• Establish ongoing process and decision analysis
    Most organizations automating processes realize that they need to do some ongoing analysis of how well the process runs and that process management is something ongoing not a once-and-done project. This is even more true of decision management. The best way to make a decision changes all the time because regulations do, because competitors do, because consumer expectations and preferences do and for many other reasons. Combining ongoing analysis of the effectiveness of decisions with business user empowerment makes it possible for Enterprise Application 2.0 to stay current and to ensure it keeps making good decisions.
  • Apply analytics to optimize decisions
    Talking of good decisions, we need to make sure that we are putting our data to work in Enterprise Application 2.0. Using analytics (data mining and predictive analytics particularly) as part of our decision making is crucial. These techniques turn uncertainty about the future into usable probabilities and allow our applications to learn from all the data they collect. While these techniques can be used directly on processes and on event processing, they add the most value when applied to decision making. Analytics can turn all that historical data about what worked and what did not into something your decisions can really use so that future decisions are informed by the past.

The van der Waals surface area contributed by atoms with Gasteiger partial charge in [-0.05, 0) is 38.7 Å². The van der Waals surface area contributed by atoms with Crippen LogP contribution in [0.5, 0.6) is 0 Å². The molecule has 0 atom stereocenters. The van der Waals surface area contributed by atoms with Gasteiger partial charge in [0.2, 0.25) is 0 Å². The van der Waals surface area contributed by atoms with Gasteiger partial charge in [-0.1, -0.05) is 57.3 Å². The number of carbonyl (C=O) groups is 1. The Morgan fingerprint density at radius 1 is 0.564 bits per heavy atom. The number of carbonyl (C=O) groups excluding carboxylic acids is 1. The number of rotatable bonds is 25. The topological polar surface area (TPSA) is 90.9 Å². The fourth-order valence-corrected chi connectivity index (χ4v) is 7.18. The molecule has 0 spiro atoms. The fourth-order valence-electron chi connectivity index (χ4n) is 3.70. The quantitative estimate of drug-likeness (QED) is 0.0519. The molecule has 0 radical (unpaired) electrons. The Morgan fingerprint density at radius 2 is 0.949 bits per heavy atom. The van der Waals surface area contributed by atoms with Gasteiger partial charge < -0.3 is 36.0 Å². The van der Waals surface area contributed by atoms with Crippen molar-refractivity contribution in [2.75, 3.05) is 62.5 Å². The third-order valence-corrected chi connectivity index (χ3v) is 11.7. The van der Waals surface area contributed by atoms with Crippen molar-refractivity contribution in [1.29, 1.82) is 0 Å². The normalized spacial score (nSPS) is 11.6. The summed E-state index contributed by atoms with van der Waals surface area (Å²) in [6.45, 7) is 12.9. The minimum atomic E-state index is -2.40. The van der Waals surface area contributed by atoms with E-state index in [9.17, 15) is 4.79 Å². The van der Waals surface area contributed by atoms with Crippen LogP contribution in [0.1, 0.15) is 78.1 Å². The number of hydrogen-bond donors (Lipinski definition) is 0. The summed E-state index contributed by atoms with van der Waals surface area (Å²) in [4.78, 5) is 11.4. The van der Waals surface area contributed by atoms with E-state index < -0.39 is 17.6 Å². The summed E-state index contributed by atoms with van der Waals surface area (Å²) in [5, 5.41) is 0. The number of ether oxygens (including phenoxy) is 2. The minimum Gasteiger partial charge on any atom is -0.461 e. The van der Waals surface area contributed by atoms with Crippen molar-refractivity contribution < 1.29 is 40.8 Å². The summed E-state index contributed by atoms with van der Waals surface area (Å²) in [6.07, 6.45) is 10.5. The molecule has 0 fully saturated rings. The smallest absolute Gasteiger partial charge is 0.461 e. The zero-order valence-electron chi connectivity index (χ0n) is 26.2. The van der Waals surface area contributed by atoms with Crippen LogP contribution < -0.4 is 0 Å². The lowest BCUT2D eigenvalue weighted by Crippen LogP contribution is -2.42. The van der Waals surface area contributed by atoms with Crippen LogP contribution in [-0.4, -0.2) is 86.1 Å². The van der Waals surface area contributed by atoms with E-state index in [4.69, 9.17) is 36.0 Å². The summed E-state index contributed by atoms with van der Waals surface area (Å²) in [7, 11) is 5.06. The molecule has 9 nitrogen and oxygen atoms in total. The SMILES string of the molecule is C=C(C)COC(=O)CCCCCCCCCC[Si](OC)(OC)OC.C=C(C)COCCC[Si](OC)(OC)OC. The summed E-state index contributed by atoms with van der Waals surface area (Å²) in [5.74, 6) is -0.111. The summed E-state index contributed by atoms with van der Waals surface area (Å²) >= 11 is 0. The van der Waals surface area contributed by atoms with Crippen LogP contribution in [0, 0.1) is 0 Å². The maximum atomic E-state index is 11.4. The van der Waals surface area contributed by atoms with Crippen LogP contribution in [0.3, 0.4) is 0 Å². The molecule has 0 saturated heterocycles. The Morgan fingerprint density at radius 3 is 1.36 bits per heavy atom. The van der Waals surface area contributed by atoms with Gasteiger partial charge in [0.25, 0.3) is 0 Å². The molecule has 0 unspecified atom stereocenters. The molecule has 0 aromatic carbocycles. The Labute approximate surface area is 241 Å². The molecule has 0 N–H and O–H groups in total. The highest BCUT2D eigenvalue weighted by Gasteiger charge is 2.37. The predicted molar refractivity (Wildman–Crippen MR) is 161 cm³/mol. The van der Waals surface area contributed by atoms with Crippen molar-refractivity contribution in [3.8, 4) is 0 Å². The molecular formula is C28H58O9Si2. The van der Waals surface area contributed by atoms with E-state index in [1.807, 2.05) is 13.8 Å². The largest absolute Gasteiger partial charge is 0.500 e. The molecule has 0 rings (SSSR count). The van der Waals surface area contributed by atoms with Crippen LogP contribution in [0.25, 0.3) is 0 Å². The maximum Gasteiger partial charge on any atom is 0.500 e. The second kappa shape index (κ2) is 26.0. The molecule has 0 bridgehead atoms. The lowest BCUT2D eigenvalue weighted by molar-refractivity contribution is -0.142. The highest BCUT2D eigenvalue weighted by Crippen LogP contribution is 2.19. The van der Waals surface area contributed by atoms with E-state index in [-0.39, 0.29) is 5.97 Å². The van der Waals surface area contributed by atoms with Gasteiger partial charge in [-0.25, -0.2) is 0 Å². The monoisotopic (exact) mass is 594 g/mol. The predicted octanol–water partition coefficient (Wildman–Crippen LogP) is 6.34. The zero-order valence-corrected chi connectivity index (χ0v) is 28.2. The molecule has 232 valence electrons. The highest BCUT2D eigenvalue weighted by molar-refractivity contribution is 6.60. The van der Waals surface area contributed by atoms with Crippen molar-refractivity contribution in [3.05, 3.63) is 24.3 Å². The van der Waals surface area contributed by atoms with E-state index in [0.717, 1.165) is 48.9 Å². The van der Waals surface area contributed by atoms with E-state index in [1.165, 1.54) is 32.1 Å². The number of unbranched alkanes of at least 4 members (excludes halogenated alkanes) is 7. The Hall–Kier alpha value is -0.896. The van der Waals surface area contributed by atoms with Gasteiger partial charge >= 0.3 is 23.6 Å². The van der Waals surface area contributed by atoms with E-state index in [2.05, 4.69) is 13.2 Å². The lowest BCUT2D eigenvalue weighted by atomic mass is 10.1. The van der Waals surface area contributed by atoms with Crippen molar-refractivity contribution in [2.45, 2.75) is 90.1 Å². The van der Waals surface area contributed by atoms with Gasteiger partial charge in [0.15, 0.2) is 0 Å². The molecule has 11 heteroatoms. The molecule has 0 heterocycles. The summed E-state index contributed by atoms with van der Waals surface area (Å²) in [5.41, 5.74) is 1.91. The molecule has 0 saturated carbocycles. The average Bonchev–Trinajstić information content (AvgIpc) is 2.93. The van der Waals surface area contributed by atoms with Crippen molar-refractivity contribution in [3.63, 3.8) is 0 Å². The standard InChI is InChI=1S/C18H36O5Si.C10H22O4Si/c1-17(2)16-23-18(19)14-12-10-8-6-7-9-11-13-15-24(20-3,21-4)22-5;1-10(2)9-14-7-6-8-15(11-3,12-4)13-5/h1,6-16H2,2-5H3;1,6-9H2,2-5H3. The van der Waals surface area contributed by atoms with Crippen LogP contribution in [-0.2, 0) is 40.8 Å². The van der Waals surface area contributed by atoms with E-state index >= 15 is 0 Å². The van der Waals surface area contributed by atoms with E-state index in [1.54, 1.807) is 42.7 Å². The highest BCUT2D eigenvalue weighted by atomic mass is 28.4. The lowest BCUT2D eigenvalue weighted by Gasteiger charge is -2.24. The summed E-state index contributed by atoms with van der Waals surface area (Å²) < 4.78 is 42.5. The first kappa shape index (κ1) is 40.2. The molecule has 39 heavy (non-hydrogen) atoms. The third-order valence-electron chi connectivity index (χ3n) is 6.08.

• Adopt experimentation and adaptive control
    Last but by no means least we must have applications that help us manage uncertainty by letting us experiment and compare alternatives (adaptive control or champion/challenger). Even with the best analytics we cannot always tell what the best choice would be so we need to be able to experiment – to try several different choices and compare their effectiveness. It is not enough to do this in marketing or on a website (where it is often called A/B testing), it must be extended to core decisions. To find the best price, or the best offer collections strategy we must be able to compare the effectiveness of several different approaches.

Recapping the earlier post, let’s consider how we deliver the key elements of Enterprise Application 2.0:

  • Agile and transparent
    Because the core logic of our business – the decision making – is managed and exposed in a business-friendly format using business rules our decisions are more transparent. Because business people can see how well the decisions are working and make changes directly when they are not our systems and processes are more agile.
  • Empowers a flat organization
    Instead of referring and escalating decisions, putting them on a manager’s worklist, systems and processes make decisions so that front-line staff can take appropriate actions. Empowered staff must be given the options that are legal and shown what is likely to work and automating decisions enables this. With formal management and analysis of decisions, management can be sure how decisions are being made.
  • Uses the data it accumulates to act analytically
    Organizations collect data in part to make better decisions. Applying decision management to operational decisions makes it possible to analytically enhance the decisions in day to day transactions, not just the executive suite.

And there you have it. Don’t forget I have a proposal in to speak at the Enterprise 2.0 conference and they have voting set up on their home page (http://www.e2conf.com/sanfrancisco/index.php). If you can grind through and find my proposal on Page 8 of 16 and then vote for it, I would appreciate it!